Composed and calming

To drive the Elantra is to experience a mix of power, comfort and frugality. It really is quite a feat to make a 1.8-liter four-cylinder engine, endow it with a respectable 148 horsepower and 131 pound-feet of torque, yet get it to return 29 mpg in the city and 40 mpg on the highway.

There are many aspects to this. Variable valve timing, direct fuel injection, and a lightweight aluminum engine head and block are some of the under-hood factors. Hyundai also makes its own steel, so it can create a structure rigid enough to satisfy the demands of crash tests, yet light enough not to over-strain the engine. This generation is 62 pounds lighter than its predecessor, but 37 percent stiffer.

Maximum muscle is also accessed further around the engine’s tachometer (peak power at 6,500 rpm, peak torque at 4,700 rpm), where folk venture less often. It’s not the sweetest engine note when revved hard, but not as coarse-sounding as Hyundai engines of old. In any case, there’s a useful amount of push for most situations.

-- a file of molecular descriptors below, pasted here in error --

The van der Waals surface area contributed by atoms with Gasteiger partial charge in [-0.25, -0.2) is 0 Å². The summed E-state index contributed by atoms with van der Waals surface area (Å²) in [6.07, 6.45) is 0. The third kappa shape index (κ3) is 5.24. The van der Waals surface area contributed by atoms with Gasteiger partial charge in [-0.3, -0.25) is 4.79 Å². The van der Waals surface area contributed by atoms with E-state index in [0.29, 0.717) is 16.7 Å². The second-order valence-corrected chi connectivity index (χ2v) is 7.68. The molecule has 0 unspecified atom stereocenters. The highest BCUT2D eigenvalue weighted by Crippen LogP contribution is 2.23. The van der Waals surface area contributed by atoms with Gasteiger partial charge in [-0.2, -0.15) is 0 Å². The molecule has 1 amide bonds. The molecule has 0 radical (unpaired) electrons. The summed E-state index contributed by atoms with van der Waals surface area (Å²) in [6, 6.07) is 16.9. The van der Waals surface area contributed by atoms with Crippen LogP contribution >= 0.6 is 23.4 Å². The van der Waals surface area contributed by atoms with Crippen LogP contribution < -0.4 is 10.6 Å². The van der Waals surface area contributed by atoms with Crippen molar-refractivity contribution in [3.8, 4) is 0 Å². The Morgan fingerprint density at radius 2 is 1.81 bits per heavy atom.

Even suspension components are lighter. And in a stiffer body, they are easier to calibrate. It’s just that they have been tuned for the non-enthusiast. Not that the car feels sloppy, but there is no incentive to start attacking corners. With the slightest provocation, the nose of this front-drive car will wash wide and the electronic stability control (standard throughout the range) reduces engine power almost immediately.